May 4, 2005

Blogging Portfolio Numero Dos

My last blogging portfolio of the year. Sad, isn't it?

Grammar Panda- I never knew pandas were so good at grammar.

Punctuation at Its Finest- I like grammar a little too much I think.

Becoming Barbie (or Ken)- Not academic at all, but it sparked a lot of debate. (Let's call this the "Wildcard", shall we?)

It's My Party and I'll Cry If I Want To- A close reading into "The Garden Party".

As If There Was Ever Any Doubt...- Yes, I am an English genius. Worship me.

Different People, Different Colors- Race and The Color of Water.

Death of a Salesman- The classic Miller play as seen by me.

Recording- The role of technology in "Death of a Salesman".

Pick Up Play- A play for computer people.

The Diamond Age OR the Worst Book I've Ever Read- I love this book, can't you tell?

Symbolism- Sometimes You See It, Sometimes You Don't- Can you find the symbolism in that blog title?

The End of the Diamond Age- I still don't like the book, but I can tolerate it.

Death of a Salesman Presentation- My presentation on my paper.

Peer Reading- Having others review your work is nerve-wracking.

Who Knew Dying Could Be So Witty?- It is, actually.

Comment Time:
Driving Me Insane- I try to help Samantha with Death of a Salesman.

Wit and the Power of Words- My take on Chris's view on "Wit".

The Diamond Age... - I can't resist blogging on this book. Sorry Valerie.

W;t- Another comment on Val's blog.


Posted by VanessaKolberg at 8:50 AM | Comments (0) | TrackBack

Peer Reading

I have this thing about other people reading my papers. When professors read them I'm fine, because I don't physically have to watch them. I don't have to see their facial expressions as they question my word choice and lack of clarity. Yet when a classmate reads my papers, I hate it. I hate "peer reading" days in class where we all share our papers with each other (Chris laughs at me when I physically twitch at the notion of someone else reading my work).

So exchanging my paper with another classmate and being forced to hear it read aloud was a less than exciting time for me. This was a huge paper, very important, and I just didn't want to hear again. Please, don't bring up Willy Loman or his hallucinations- I'm done. Yet I still had to sit there as it was silently critiqued by a classmate. Luckily, I was able to ignore half of it (simply because, after working on it for so long, I just didn't want to think about it anymore. Plus, I could practically recite it word-for-word). I was surprised during the parts I did hear, however. Sometimes I would think, "Did I write that? Wow, that was really good. 'A' here I come." Then at other times, "That was bad, horrible. I'm going to fail." I could hear all the little mistakes and problems as well as the good. I have a tendency to turn in a paper and try to forget about it until I receive the grade. Yet as I listend to it being read aloud, I had to relive the paper again. Next time, I'm bringing ear plugs.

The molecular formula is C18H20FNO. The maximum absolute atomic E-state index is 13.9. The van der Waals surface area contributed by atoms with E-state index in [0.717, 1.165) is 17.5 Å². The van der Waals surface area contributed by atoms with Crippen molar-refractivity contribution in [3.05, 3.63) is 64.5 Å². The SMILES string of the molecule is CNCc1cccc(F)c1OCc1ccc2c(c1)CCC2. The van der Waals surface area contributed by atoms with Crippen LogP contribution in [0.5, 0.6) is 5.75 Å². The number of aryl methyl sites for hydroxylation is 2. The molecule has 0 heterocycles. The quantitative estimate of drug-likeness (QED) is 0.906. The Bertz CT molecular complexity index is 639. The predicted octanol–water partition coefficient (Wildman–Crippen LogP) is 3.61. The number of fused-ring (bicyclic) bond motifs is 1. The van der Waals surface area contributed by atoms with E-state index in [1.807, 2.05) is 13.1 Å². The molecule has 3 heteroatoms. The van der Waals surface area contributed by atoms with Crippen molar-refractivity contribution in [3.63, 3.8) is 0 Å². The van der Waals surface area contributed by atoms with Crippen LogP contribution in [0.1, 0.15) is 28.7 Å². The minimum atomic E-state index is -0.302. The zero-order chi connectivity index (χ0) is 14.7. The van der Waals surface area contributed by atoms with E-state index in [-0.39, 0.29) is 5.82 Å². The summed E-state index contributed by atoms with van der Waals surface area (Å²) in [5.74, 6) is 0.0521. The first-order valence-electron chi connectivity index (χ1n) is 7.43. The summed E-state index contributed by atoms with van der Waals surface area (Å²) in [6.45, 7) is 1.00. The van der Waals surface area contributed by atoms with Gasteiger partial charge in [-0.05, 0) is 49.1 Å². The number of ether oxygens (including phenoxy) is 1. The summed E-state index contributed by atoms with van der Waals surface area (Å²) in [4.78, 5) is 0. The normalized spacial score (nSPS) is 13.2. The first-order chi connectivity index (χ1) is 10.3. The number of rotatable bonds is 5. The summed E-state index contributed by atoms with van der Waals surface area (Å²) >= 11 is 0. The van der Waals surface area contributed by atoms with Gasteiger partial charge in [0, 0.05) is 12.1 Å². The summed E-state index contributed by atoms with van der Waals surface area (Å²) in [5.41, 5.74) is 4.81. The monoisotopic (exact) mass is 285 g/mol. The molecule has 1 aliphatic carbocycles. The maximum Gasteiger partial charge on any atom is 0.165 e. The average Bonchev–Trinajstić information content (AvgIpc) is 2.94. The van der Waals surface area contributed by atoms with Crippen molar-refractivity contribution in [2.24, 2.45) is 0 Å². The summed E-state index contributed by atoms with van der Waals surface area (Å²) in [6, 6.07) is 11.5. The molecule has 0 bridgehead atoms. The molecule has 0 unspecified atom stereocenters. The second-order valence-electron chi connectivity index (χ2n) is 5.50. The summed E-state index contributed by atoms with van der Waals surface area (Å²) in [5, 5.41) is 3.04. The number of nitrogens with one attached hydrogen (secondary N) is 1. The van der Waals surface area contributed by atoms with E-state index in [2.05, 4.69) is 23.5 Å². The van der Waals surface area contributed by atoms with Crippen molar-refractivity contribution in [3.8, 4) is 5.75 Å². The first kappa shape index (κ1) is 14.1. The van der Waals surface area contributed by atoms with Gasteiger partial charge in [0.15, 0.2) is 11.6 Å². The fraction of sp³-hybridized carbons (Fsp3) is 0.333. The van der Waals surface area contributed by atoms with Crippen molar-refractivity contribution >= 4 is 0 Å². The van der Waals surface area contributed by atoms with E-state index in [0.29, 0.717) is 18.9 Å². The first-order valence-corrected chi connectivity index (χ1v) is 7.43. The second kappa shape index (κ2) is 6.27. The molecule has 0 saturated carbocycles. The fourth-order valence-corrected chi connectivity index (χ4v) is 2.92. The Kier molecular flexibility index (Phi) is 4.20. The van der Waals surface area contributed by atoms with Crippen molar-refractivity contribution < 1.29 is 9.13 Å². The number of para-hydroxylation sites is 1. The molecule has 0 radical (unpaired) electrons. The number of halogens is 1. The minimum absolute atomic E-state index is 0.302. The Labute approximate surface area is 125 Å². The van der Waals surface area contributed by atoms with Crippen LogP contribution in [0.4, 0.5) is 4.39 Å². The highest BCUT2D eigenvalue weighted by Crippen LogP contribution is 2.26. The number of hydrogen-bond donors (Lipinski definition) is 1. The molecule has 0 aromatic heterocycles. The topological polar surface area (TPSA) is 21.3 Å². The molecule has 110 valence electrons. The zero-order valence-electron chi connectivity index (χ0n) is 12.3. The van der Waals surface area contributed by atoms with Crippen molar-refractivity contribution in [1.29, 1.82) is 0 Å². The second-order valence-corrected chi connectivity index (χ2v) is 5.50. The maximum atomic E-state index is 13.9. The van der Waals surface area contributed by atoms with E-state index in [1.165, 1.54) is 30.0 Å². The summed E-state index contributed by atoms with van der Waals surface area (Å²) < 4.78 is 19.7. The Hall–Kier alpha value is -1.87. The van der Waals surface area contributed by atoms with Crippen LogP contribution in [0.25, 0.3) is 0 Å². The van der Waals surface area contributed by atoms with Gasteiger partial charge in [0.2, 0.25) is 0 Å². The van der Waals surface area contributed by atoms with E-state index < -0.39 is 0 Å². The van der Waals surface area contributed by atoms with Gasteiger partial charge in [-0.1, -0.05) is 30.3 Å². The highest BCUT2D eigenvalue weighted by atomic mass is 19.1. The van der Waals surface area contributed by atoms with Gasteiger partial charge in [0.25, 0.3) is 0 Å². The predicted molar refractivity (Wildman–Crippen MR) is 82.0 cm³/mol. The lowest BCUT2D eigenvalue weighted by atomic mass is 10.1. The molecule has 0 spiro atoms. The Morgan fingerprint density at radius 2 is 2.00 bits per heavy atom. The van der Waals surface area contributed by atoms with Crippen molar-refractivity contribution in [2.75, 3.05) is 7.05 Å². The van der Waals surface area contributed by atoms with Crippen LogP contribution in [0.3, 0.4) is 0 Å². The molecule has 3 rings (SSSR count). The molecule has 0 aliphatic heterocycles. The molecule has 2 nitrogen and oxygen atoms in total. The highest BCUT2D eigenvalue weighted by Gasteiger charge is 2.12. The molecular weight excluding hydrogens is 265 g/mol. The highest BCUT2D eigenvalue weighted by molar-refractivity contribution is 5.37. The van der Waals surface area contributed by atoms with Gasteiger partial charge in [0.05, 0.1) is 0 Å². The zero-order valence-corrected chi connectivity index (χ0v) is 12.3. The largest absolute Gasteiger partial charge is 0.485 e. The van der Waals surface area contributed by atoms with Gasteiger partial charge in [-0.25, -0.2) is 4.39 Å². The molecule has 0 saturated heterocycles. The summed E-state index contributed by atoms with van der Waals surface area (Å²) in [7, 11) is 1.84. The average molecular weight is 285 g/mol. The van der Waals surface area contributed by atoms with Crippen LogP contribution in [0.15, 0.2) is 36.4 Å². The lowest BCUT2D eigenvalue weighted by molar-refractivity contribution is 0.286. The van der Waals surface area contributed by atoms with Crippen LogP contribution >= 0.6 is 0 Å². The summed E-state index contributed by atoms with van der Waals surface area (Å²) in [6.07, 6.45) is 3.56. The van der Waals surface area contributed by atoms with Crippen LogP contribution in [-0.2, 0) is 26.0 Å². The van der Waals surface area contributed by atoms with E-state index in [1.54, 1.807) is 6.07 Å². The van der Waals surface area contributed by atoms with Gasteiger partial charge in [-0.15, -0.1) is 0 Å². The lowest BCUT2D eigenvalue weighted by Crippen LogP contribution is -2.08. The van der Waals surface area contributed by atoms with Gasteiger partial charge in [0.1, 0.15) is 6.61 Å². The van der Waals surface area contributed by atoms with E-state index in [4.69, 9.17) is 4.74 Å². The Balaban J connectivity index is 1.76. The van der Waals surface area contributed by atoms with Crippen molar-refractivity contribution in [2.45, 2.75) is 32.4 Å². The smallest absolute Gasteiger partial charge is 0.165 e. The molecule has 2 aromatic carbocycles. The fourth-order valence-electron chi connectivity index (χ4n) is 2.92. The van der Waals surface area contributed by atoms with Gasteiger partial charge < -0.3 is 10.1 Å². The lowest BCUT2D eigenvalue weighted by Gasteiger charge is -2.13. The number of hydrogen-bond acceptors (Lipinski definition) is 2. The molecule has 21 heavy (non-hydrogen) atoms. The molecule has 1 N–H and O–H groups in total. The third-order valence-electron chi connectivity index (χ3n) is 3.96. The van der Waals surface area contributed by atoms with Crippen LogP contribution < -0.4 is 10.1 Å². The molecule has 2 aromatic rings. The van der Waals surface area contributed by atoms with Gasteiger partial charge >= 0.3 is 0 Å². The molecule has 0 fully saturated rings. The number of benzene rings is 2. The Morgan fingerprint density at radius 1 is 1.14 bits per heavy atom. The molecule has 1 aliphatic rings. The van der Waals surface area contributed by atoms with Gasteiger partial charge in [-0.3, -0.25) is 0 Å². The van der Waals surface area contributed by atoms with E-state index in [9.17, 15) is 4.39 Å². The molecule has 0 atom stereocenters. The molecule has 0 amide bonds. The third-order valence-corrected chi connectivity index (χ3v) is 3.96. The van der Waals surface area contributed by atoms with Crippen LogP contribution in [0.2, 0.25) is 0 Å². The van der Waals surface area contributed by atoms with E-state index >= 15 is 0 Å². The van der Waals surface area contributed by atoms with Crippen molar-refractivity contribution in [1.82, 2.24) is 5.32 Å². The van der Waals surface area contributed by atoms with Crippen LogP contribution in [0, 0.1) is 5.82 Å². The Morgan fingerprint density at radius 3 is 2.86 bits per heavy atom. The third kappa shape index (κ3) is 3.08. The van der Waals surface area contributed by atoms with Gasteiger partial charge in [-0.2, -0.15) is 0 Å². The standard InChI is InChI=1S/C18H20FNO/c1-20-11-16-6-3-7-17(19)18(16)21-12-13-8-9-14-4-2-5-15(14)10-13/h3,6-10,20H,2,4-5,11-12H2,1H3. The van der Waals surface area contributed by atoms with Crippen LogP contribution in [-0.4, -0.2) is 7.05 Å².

Posted by VanessaKolberg at 8:40 AM | Comments (2) | TrackBack

Who Knew Dying Could Be So Witty?

I really hate to say this, but I thought Wit by Margaret Edson was sort of, oh, witty. It is, on the surface, a sad story about the death of a brilliant professor, Vivian. Yet within that story there a sort of humor (I'm not talking laugh-until-you-cry sort of humor. More of the subtle smile sort) as this strong woman realizes that her death is near. Her sarcasm makes the play more than just another sob-story.

I would enjoy seeing this play performed. The sarcastic humor and strong literary references might throw some of the audience for a loop, something I'd love to watch. As Vivian speaks directly to the audience (something I liked, because it is so different) I can imagine half the audience literally go, "What? Who the Hell is she talking to?" Maybe there should be a disclaimer on the play- Warning: this play contains literary references and subtle humor. If you don't think you'll get it, just leave now. Thank you and enjoy the show.

Posted by VanessaKolberg at 8:29 AM | Comments (3) | TrackBack